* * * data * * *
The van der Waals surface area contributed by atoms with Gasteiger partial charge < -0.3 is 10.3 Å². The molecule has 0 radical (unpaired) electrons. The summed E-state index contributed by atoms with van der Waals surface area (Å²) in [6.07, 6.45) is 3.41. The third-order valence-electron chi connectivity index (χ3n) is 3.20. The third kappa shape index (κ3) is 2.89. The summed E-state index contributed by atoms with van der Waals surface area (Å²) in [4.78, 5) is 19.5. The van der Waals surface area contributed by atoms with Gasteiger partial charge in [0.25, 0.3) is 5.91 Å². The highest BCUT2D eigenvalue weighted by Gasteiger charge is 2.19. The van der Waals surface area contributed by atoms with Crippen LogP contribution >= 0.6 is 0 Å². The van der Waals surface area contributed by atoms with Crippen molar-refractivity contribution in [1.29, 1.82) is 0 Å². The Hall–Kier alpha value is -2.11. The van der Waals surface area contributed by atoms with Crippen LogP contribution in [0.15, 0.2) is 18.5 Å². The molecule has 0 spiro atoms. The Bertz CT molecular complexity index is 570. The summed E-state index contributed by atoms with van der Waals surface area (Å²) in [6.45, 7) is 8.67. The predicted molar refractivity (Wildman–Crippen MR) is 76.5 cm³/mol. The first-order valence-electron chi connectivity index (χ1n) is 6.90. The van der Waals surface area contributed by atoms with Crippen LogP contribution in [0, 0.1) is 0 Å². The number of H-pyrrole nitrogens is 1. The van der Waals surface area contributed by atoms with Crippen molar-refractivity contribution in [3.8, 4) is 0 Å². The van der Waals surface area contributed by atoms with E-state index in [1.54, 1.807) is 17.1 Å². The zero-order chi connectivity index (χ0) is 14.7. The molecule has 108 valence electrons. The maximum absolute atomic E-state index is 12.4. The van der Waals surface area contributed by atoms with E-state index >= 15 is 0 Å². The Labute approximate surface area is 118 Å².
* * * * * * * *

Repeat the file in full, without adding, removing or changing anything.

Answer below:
The van der Waals surface area contributed by atoms with Gasteiger partial charge < -0.3 is 10.3 Å². The molecule has 0 radical (unpaired) electrons. The summed E-state index contributed by atoms with van der Waals surface area (Å²) in [6.07, 6.45) is 3.41. The third-order valence-electron chi connectivity index (χ3n) is 3.20. The third kappa shape index (κ3) is 2.89. The summed E-state index contributed by atoms with van der Waals surface area (Å²) in [4.78, 5) is 19.5. The van der Waals surface area contributed by atoms with Gasteiger partial charge in [0.25, 0.3) is 5.91 Å². The highest BCUT2D eigenvalue weighted by Gasteiger charge is 2.19. The van der Waals surface area contributed by atoms with Crippen LogP contribution >= 0.6 is 0 Å². The van der Waals surface area contributed by atoms with Crippen molar-refractivity contribution in [1.29, 1.82) is 0 Å². The Hall–Kier alpha value is -2.11. The van der Waals surface area contributed by atoms with Crippen LogP contribution in [0.15, 0.2) is 18.5 Å². The molecule has 0 spiro atoms. The Bertz CT molecular complexity index is 570. The summed E-state index contributed by atoms with van der Waals surface area (Å²) in [6.45, 7) is 8.67. The predicted molar refractivity (Wildman–Crippen MR) is 76.5 cm³/mol. The first-order valence-electron chi connectivity index (χ1n) is 6.90. The van der Waals surface area contributed by atoms with Crippen LogP contribution in [0, 0.1) is 0 Å². The number of H-pyrrole nitrogens is 1. The van der Waals surface area contributed by atoms with Crippen molar-refractivity contribution in [3.8, 4) is 0 Å². The van der Waals surface area contributed by atoms with E-state index in [1.54, 1.807) is 17.1 Å². The zero-order chi connectivity index (χ0) is 14.7. The molecule has 108 valence electrons. The maximum absolute atomic E-state index is 12.4. The van der Waals surface area contributed by atoms with E-state index >= 15 is 0 Å². The Labute approximate surface area is 118 Å².